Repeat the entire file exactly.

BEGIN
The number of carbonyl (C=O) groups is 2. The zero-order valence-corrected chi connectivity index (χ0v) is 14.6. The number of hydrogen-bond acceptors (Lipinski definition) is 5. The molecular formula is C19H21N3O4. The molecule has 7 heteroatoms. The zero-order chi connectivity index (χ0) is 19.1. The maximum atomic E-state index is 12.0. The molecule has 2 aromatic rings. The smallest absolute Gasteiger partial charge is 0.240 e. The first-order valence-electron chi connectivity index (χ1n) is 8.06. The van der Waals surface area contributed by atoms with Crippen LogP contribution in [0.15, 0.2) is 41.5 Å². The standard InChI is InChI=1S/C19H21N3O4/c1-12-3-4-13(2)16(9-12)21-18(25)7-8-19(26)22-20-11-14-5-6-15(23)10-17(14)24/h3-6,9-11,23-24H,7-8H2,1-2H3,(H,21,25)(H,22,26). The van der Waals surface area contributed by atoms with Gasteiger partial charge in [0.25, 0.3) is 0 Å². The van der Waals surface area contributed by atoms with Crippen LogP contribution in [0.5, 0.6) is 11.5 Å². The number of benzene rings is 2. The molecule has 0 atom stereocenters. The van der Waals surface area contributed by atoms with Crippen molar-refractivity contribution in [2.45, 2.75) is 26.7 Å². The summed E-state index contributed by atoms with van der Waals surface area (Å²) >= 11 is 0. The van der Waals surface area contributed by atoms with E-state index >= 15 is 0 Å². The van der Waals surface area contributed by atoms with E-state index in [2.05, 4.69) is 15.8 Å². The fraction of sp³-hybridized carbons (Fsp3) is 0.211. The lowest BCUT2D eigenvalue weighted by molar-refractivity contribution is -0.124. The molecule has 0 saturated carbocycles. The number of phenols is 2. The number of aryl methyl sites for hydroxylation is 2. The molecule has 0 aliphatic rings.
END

The number of carbonyl (C=O) groups is 2. The zero-order valence-corrected chi connectivity index (χ0v) is 14.6. The number of hydrogen-bond acceptors (Lipinski definition) is 5. The molecular formula is C19H21N3O4. The molecule has 7 heteroatoms. The zero-order chi connectivity index (χ0) is 19.1. The maximum atomic E-state index is 12.0. The molecule has 2 aromatic rings. The smallest absolute Gasteiger partial charge is 0.240 e. The first-order valence-electron chi connectivity index (χ1n) is 8.06. The van der Waals surface area contributed by atoms with Crippen LogP contribution in [0.15, 0.2) is 41.5 Å². The standard InChI is InChI=1S/C19H21N3O4/c1-12-3-4-13(2)16(9-12)21-18(25)7-8-19(26)22-20-11-14-5-6-15(23)10-17(14)24/h3-6,9-11,23-24H,7-8H2,1-2H3,(H,21,25)(H,22,26). The van der Waals surface area contributed by atoms with Gasteiger partial charge in [0.25, 0.3) is 0 Å². The van der Waals surface area contributed by atoms with Crippen LogP contribution in [0.5, 0.6) is 11.5 Å². The number of benzene rings is 2. The molecule has 0 atom stereocenters. The van der Waals surface area contributed by atoms with Crippen molar-refractivity contribution in [2.45, 2.75) is 26.7 Å². The summed E-state index contributed by atoms with van der Waals surface area (Å²) >= 11 is 0. The van der Waals surface area contributed by atoms with E-state index >= 15 is 0 Å². The van der Waals surface area contributed by atoms with E-state index in [2.05, 4.69) is 15.8 Å². The fraction of sp³-hybridized carbons (Fsp3) is 0.211. The lowest BCUT2D eigenvalue weighted by molar-refractivity contribution is -0.124. The molecule has 0 saturated carbocycles. The number of phenols is 2. The number of aryl methyl sites for hydroxylation is 2. The molecule has 0 aliphatic rings.